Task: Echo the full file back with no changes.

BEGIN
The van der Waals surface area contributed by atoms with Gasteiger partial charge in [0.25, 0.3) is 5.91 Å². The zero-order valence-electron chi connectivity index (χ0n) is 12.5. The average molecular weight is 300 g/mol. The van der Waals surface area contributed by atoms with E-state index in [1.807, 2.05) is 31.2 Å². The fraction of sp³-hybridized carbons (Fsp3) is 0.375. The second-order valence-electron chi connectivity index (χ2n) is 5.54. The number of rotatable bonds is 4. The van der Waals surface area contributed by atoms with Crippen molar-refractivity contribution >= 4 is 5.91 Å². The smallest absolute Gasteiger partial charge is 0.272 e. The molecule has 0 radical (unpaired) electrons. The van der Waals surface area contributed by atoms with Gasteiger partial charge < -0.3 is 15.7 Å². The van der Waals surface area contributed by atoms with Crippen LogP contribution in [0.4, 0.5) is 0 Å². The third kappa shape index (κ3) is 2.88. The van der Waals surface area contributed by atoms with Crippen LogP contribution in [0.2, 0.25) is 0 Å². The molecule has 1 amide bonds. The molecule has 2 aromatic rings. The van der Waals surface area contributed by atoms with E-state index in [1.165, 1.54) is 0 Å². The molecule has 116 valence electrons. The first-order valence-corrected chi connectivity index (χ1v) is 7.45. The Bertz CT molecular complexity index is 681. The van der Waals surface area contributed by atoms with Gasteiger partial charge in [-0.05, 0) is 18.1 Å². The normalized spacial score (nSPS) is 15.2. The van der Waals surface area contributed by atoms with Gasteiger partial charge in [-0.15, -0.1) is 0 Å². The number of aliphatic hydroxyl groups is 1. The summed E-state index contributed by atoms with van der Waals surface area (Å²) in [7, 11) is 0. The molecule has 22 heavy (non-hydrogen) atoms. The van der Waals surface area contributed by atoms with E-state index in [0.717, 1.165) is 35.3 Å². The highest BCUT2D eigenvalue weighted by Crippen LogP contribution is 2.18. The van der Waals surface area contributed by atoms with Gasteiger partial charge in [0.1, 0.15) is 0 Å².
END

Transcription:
The van der Waals surface area contributed by atoms with Gasteiger partial charge in [0.25, 0.3) is 5.91 Å². The zero-order valence-electron chi connectivity index (χ0n) is 12.5. The average molecular weight is 300 g/mol. The van der Waals surface area contributed by atoms with E-state index in [1.807, 2.05) is 31.2 Å². The fraction of sp³-hybridized carbons (Fsp3) is 0.375. The second-order valence-electron chi connectivity index (χ2n) is 5.54. The number of rotatable bonds is 4. The van der Waals surface area contributed by atoms with Crippen molar-refractivity contribution >= 4 is 5.91 Å². The smallest absolute Gasteiger partial charge is 0.272 e. The molecule has 0 radical (unpaired) electrons. The van der Waals surface area contributed by atoms with Gasteiger partial charge < -0.3 is 15.7 Å². The van der Waals surface area contributed by atoms with Crippen LogP contribution in [0.4, 0.5) is 0 Å². The third kappa shape index (κ3) is 2.88. The van der Waals surface area contributed by atoms with Crippen LogP contribution in [0.2, 0.25) is 0 Å². The molecule has 1 amide bonds. The molecule has 2 aromatic rings. The van der Waals surface area contributed by atoms with E-state index in [1.165, 1.54) is 0 Å². The molecule has 116 valence electrons. The first-order valence-corrected chi connectivity index (χ1v) is 7.45. The Bertz CT molecular complexity index is 681. The van der Waals surface area contributed by atoms with Gasteiger partial charge in [-0.05, 0) is 18.1 Å². The normalized spacial score (nSPS) is 15.2. The van der Waals surface area contributed by atoms with Gasteiger partial charge in [-0.15, -0.1) is 0 Å². The number of aliphatic hydroxyl groups is 1. The summed E-state index contributed by atoms with van der Waals surface area (Å²) in [7, 11) is 0. The molecule has 22 heavy (non-hydrogen) atoms. The van der Waals surface area contributed by atoms with E-state index in [0.717, 1.165) is 35.3 Å². The highest BCUT2D eigenvalue weighted by Crippen LogP contribution is 2.18. The van der Waals surface area contributed by atoms with Gasteiger partial charge in [0.1, 0.15) is 0 Å².